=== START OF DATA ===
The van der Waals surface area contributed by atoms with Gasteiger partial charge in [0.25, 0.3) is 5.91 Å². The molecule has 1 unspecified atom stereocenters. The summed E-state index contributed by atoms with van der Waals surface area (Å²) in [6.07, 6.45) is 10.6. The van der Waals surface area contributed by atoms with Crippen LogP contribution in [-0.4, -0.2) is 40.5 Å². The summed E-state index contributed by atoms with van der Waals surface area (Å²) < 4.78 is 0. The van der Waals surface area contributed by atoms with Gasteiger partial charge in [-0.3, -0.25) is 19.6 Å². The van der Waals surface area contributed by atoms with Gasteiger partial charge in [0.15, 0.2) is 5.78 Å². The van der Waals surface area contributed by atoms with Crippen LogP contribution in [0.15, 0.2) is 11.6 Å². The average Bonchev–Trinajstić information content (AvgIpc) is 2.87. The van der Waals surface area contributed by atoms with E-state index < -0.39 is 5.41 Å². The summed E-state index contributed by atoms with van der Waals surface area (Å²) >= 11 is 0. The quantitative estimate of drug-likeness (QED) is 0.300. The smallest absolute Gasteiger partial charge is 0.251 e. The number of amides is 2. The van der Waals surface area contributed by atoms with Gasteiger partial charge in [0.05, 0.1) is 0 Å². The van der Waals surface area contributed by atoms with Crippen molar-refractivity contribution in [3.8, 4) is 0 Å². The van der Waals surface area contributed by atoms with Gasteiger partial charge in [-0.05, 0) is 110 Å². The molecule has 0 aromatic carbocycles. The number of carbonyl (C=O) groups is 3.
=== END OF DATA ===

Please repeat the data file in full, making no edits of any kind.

The van der Waals surface area contributed by atoms with Gasteiger partial charge in [0.25, 0.3) is 5.91 Å². The molecule has 1 unspecified atom stereocenters. The summed E-state index contributed by atoms with van der Waals surface area (Å²) in [6.07, 6.45) is 10.6. The van der Waals surface area contributed by atoms with Crippen LogP contribution in [-0.4, -0.2) is 40.5 Å². The summed E-state index contributed by atoms with van der Waals surface area (Å²) < 4.78 is 0. The van der Waals surface area contributed by atoms with Gasteiger partial charge in [-0.3, -0.25) is 19.6 Å². The van der Waals surface area contributed by atoms with Gasteiger partial charge in [0.15, 0.2) is 5.78 Å². The van der Waals surface area contributed by atoms with Crippen LogP contribution in [0.15, 0.2) is 11.6 Å². The average Bonchev–Trinajstić information content (AvgIpc) is 2.87. The van der Waals surface area contributed by atoms with E-state index < -0.39 is 5.41 Å². The summed E-state index contributed by atoms with van der Waals surface area (Å²) >= 11 is 0. The quantitative estimate of drug-likeness (QED) is 0.300. The smallest absolute Gasteiger partial charge is 0.251 e. The number of amides is 2. The van der Waals surface area contributed by atoms with Gasteiger partial charge in [0.05, 0.1) is 0 Å². The van der Waals surface area contributed by atoms with Crippen molar-refractivity contribution in [3.8, 4) is 0 Å². The van der Waals surface area contributed by atoms with Gasteiger partial charge in [-0.05, 0) is 110 Å². The molecule has 0 aromatic carbocycles. The number of carbonyl (C=O) groups is 3.